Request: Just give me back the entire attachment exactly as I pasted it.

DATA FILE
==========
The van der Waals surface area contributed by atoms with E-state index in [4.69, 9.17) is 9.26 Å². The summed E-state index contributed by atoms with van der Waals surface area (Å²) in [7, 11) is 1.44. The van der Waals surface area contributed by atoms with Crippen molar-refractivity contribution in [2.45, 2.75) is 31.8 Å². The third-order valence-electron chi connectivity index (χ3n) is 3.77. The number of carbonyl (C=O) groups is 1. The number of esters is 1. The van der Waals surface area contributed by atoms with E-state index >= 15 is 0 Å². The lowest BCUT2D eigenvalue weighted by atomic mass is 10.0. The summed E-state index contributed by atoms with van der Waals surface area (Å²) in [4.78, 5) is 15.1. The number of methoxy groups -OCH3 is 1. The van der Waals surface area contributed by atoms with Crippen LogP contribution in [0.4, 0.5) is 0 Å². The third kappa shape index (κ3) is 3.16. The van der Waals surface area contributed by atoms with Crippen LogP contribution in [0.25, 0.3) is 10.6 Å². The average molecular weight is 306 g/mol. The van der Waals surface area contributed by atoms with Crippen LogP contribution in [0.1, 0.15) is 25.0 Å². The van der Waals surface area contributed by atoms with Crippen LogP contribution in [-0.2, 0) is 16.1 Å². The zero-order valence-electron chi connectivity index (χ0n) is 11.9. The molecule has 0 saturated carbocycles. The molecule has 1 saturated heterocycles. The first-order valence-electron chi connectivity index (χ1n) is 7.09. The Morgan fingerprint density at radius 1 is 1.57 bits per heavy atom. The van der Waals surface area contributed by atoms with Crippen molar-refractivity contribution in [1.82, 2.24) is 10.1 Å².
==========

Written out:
The van der Waals surface area contributed by atoms with E-state index in [4.69, 9.17) is 9.26 Å². The summed E-state index contributed by atoms with van der Waals surface area (Å²) in [7, 11) is 1.44. The van der Waals surface area contributed by atoms with Crippen molar-refractivity contribution in [2.45, 2.75) is 31.8 Å². The third-order valence-electron chi connectivity index (χ3n) is 3.77. The number of carbonyl (C=O) groups is 1. The number of esters is 1. The van der Waals surface area contributed by atoms with E-state index >= 15 is 0 Å². The lowest BCUT2D eigenvalue weighted by atomic mass is 10.0. The summed E-state index contributed by atoms with van der Waals surface area (Å²) in [4.78, 5) is 15.1. The number of methoxy groups -OCH3 is 1. The van der Waals surface area contributed by atoms with Crippen LogP contribution in [0.4, 0.5) is 0 Å². The third kappa shape index (κ3) is 3.16. The van der Waals surface area contributed by atoms with Crippen LogP contribution in [0.25, 0.3) is 10.6 Å². The average molecular weight is 306 g/mol. The van der Waals surface area contributed by atoms with Crippen LogP contribution in [0.1, 0.15) is 25.0 Å². The van der Waals surface area contributed by atoms with Crippen LogP contribution in [-0.2, 0) is 16.1 Å². The zero-order valence-electron chi connectivity index (χ0n) is 11.9. The molecule has 0 saturated carbocycles. The molecule has 1 saturated heterocycles. The first-order valence-electron chi connectivity index (χ1n) is 7.09. The Morgan fingerprint density at radius 1 is 1.57 bits per heavy atom. The van der Waals surface area contributed by atoms with Crippen molar-refractivity contribution in [1.82, 2.24) is 10.1 Å².